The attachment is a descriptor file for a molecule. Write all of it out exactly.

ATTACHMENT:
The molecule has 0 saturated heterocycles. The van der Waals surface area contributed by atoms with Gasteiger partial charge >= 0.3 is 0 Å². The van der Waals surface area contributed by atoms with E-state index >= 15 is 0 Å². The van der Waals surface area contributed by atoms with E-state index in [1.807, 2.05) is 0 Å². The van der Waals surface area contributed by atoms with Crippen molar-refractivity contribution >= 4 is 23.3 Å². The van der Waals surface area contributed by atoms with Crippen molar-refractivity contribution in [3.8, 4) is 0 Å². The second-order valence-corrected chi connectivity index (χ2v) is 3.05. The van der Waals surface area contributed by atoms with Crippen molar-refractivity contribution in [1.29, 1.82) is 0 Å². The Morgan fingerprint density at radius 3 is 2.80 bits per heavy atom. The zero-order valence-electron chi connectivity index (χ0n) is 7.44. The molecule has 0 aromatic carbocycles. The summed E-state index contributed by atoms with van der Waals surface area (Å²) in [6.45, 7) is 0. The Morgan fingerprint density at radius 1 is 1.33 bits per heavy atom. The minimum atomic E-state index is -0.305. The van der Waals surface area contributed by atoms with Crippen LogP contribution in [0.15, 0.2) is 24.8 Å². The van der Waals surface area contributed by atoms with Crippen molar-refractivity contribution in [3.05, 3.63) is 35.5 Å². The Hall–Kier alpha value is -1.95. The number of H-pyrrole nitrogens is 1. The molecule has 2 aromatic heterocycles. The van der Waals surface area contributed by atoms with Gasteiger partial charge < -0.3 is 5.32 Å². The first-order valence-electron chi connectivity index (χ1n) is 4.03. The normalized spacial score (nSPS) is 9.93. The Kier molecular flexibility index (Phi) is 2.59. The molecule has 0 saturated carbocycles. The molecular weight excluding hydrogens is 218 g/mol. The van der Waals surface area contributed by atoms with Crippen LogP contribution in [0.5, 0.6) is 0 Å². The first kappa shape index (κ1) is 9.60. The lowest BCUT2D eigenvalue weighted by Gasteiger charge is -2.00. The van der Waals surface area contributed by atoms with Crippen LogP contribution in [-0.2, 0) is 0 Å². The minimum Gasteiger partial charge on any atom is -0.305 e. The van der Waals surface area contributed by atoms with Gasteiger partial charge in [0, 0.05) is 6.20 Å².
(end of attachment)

The molecule has 0 saturated heterocycles. The van der Waals surface area contributed by atoms with Gasteiger partial charge >= 0.3 is 0 Å². The van der Waals surface area contributed by atoms with E-state index >= 15 is 0 Å². The van der Waals surface area contributed by atoms with E-state index in [1.807, 2.05) is 0 Å². The van der Waals surface area contributed by atoms with Crippen molar-refractivity contribution >= 4 is 23.3 Å². The van der Waals surface area contributed by atoms with Crippen molar-refractivity contribution in [3.8, 4) is 0 Å². The second-order valence-corrected chi connectivity index (χ2v) is 3.05. The van der Waals surface area contributed by atoms with Crippen molar-refractivity contribution in [1.29, 1.82) is 0 Å². The Morgan fingerprint density at radius 3 is 2.80 bits per heavy atom. The zero-order valence-electron chi connectivity index (χ0n) is 7.44. The molecule has 0 aromatic carbocycles. The summed E-state index contributed by atoms with van der Waals surface area (Å²) in [6.45, 7) is 0. The Morgan fingerprint density at radius 1 is 1.33 bits per heavy atom. The minimum atomic E-state index is -0.305. The van der Waals surface area contributed by atoms with Crippen LogP contribution in [0.15, 0.2) is 24.8 Å². The van der Waals surface area contributed by atoms with Crippen molar-refractivity contribution in [3.05, 3.63) is 35.5 Å². The Hall–Kier alpha value is -1.95. The number of H-pyrrole nitrogens is 1. The molecule has 2 aromatic heterocycles. The van der Waals surface area contributed by atoms with Gasteiger partial charge < -0.3 is 5.32 Å². The first-order valence-electron chi connectivity index (χ1n) is 4.03. The normalized spacial score (nSPS) is 9.93. The Kier molecular flexibility index (Phi) is 2.59. The molecule has 0 saturated carbocycles. The molecular weight excluding hydrogens is 218 g/mol. The van der Waals surface area contributed by atoms with Crippen LogP contribution in [0.5, 0.6) is 0 Å². The first kappa shape index (κ1) is 9.60. The lowest BCUT2D eigenvalue weighted by Gasteiger charge is -2.00. The van der Waals surface area contributed by atoms with Crippen LogP contribution in [-0.2, 0) is 0 Å². The minimum Gasteiger partial charge on any atom is -0.305 e. The van der Waals surface area contributed by atoms with Gasteiger partial charge in [0, 0.05) is 6.20 Å².